I wanted to share some really important information with you that is often overlooked in the medical field – or consigned to the ‘woo-woo’ bin as being just too ‘off the wall’ to be taken seriously. It is the process of visualisation, or mental imagery, that we can harness to achieve our wellness aims.
Now – to clear up a common misunderstanding from the outset, ‘visualisation’ is a process whereby we imagine a situation that we desire – and it many people think that in order for this to work you must be able to ‘see’ the situation in your mind’s eye. This isn’t the case at all, we are all wired differently, so whereas my imagination does work visually and I find it quite easy to hold an image in my imagination, other people may find that sounds, smells, the sense of touch etc. are more real and relevant to them. So, when I speak of ‘visualisation’ please accept this as a shorthand term which essentially means that we vividly imagine a set of desired circumstances in the way that is most relevant and meaningful to us, individually. So, don’t worry if you are not the kind of person who ‘sees’ things in your mind’s eye – you may have a different kind of dominant sense. Furthermore, given that we have five principal senses, when you are performing any of the exercises I suggest, try to incorporate as many of your senses into your imagery as you can – the more you can incorporate, the stronger – and more real to your brain – the imagery is.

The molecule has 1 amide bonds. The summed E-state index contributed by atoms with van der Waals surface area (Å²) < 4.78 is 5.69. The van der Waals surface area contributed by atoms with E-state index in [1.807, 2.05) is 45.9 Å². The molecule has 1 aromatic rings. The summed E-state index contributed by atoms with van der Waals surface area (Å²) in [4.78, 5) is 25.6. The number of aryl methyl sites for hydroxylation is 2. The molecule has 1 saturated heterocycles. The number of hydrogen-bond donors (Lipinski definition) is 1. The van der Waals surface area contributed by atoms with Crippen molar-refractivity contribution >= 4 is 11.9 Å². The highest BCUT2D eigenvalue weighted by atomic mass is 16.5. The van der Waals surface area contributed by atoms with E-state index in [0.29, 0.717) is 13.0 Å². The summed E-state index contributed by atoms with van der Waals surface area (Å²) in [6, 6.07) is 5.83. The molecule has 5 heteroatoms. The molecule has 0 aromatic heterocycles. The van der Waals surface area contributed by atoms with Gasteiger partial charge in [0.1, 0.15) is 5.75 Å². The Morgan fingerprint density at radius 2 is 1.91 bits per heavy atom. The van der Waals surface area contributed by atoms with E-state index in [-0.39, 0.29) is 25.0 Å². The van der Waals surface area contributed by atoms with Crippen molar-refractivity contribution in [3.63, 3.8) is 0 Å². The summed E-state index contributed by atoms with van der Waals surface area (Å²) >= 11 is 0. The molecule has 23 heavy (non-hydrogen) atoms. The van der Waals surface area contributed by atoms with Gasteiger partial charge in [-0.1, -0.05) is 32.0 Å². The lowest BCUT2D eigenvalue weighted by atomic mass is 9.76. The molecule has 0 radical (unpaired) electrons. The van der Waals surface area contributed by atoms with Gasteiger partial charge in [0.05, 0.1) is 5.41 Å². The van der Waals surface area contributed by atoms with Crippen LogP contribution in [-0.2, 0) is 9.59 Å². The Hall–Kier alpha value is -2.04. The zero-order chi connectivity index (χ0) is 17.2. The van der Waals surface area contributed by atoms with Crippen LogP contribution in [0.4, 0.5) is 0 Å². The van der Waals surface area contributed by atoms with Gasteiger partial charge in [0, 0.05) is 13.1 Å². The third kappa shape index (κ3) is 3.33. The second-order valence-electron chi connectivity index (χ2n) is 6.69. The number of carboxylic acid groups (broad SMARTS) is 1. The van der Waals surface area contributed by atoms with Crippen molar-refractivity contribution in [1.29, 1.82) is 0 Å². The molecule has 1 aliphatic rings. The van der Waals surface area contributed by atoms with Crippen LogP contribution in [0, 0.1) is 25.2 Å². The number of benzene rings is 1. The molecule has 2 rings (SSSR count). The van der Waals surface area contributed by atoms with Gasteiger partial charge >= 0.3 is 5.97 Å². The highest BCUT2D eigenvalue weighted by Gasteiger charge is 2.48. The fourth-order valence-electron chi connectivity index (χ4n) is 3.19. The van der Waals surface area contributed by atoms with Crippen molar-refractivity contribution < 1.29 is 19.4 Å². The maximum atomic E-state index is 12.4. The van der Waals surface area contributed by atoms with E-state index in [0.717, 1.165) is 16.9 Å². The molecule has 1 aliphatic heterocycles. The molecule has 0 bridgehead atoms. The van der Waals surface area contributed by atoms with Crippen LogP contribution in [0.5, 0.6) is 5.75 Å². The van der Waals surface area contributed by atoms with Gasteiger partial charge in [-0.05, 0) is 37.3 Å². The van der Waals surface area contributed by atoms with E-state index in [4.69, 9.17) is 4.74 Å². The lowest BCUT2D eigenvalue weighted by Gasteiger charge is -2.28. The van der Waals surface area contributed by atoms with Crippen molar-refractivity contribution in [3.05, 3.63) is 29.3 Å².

My Experience of Positive Visualisation
To begin, I want to share a part of my story with you to show that, even in the worst situations, we can harness the power of our minds to gain strength, heal and potentially get better.